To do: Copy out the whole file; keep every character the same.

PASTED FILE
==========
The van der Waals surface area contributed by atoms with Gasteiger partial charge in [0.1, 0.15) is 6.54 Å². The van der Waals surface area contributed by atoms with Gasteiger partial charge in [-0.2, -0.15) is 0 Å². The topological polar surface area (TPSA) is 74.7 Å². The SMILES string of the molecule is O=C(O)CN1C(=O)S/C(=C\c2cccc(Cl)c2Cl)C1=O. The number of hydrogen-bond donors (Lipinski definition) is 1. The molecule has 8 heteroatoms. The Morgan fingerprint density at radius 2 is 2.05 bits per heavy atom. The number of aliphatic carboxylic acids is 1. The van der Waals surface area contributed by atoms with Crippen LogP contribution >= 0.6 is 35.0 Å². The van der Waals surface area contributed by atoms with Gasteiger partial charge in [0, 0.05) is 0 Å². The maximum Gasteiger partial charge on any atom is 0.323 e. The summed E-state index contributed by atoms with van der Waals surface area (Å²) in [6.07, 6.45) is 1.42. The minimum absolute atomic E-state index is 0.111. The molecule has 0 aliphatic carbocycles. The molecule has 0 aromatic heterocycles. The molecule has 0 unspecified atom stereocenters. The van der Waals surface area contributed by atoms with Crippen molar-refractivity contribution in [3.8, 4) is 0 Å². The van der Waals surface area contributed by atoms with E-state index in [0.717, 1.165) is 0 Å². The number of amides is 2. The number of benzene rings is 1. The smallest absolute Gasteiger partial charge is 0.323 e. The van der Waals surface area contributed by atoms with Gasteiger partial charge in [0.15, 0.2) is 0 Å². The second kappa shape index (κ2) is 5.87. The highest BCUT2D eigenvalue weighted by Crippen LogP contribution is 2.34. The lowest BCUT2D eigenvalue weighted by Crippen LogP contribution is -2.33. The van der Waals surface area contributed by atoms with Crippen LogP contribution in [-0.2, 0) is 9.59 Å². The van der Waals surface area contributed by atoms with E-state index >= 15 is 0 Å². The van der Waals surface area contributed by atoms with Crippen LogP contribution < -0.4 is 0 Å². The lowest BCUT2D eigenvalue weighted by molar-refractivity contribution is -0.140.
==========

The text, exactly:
The van der Waals surface area contributed by atoms with Gasteiger partial charge in [0.1, 0.15) is 6.54 Å². The van der Waals surface area contributed by atoms with Gasteiger partial charge in [-0.2, -0.15) is 0 Å². The topological polar surface area (TPSA) is 74.7 Å². The SMILES string of the molecule is O=C(O)CN1C(=O)S/C(=C\c2cccc(Cl)c2Cl)C1=O. The number of hydrogen-bond donors (Lipinski definition) is 1. The molecule has 8 heteroatoms. The Morgan fingerprint density at radius 2 is 2.05 bits per heavy atom. The number of aliphatic carboxylic acids is 1. The van der Waals surface area contributed by atoms with Crippen LogP contribution >= 0.6 is 35.0 Å². The van der Waals surface area contributed by atoms with Gasteiger partial charge in [0, 0.05) is 0 Å². The maximum Gasteiger partial charge on any atom is 0.323 e. The summed E-state index contributed by atoms with van der Waals surface area (Å²) in [6.07, 6.45) is 1.42. The minimum absolute atomic E-state index is 0.111. The molecule has 0 aliphatic carbocycles. The molecule has 0 aromatic heterocycles. The molecule has 0 unspecified atom stereocenters. The van der Waals surface area contributed by atoms with Crippen molar-refractivity contribution in [3.8, 4) is 0 Å². The van der Waals surface area contributed by atoms with E-state index in [0.717, 1.165) is 0 Å². The number of amides is 2. The number of benzene rings is 1. The smallest absolute Gasteiger partial charge is 0.323 e. The van der Waals surface area contributed by atoms with Gasteiger partial charge in [0.15, 0.2) is 0 Å². The second kappa shape index (κ2) is 5.87. The highest BCUT2D eigenvalue weighted by Crippen LogP contribution is 2.34. The lowest BCUT2D eigenvalue weighted by Crippen LogP contribution is -2.33. The van der Waals surface area contributed by atoms with Crippen LogP contribution in [-0.2, 0) is 9.59 Å². The van der Waals surface area contributed by atoms with E-state index >= 15 is 0 Å². The van der Waals surface area contributed by atoms with Crippen LogP contribution < -0.4 is 0 Å². The lowest BCUT2D eigenvalue weighted by molar-refractivity contribution is -0.140.